- An unreleased feature on the Facebook app called “Your Time on Facebook” will allow you to keep track of how much time you’re spending on the site, TechCrunch reports.
- The feature, spotted by engineer Jane Manchun Wong, tracks how much time you’ve spent on the app over the past seven days, and shows your average daily usage.
- The time-management feature is the latest sign that big tech companies are trying to promote healthier interactions with our devices and social media.
Facebook is developing a feature titled “Your Time on Facebook,” which could track how much time you spend on its app each day.
The unreleased feature was first spotted by engineer Jane Manchun Wong who found it buried in code on Facebook’s Android app. Wong has a history of surfacing these nuggets.
Facebook is working on "Your Time on Facebook" which could help users to manage their time spent on Facebook app.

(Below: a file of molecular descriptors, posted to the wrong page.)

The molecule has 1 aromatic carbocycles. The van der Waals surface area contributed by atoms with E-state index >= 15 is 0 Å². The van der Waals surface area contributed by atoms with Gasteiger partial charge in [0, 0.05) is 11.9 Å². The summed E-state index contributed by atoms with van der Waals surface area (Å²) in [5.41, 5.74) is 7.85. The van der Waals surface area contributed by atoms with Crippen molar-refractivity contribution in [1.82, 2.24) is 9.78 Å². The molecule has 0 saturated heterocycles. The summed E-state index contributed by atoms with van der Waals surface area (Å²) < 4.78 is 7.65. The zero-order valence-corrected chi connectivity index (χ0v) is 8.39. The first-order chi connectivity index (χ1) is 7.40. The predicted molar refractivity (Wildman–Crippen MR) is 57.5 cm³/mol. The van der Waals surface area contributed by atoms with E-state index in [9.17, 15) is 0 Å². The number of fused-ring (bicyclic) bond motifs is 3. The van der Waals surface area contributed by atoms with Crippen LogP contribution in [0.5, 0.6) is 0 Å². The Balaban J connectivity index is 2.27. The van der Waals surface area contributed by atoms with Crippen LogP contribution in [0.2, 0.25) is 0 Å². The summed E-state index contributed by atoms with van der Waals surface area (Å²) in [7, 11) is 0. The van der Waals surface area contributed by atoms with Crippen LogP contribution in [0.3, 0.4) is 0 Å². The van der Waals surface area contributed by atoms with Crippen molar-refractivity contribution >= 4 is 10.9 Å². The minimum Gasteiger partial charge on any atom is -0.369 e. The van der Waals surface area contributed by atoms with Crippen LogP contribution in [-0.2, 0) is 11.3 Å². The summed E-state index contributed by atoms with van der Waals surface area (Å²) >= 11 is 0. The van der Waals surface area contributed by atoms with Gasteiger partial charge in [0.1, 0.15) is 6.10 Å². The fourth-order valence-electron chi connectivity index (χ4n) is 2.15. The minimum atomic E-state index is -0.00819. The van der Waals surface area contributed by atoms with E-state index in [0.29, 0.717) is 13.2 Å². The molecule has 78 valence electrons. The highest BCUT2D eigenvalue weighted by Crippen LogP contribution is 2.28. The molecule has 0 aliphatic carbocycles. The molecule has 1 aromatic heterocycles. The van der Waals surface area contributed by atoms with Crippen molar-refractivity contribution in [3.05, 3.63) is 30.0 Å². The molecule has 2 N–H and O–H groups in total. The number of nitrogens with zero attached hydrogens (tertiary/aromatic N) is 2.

Instagram is also working on helping users to improve their digital wellbeing: https://t.co/y38mV3RtqB
— Jane Manchun Wong (@wongmjane) June 22, 2018
“Your Time on Facebook” shows how much time you’ve spent on the app each day for the past seven days, plus the average daily amount of time spent. It also lets you set a daily time-limit and will notify you once you’ve hit it, and allows you to change your notification settings.
Facebook confirmed the feature is in development to TechCrunch, and a spokesperson said: “We’re always working on new ways to help make sure people’s time on Facebook is time well spent.” Facebook did not confirm, however, when the feature would be rolled out.
“Your Time on Facebook” is in keeping with a recent trend at big tech companies like Apple and Google, who offering features to help people manage the amount of time they spend on their devices.
In January, CEO Mark Zuckerberg announced that changes to the platform, including shifting the emphasis away from news, had resulted in users spending 50 million fewer hours on Facebook. He also laid emphasis on making sure that people make “meaningful connections” on Facebook, rather than promoting addictive use of the platform.
Business Insider has reached out to Facebook for comment.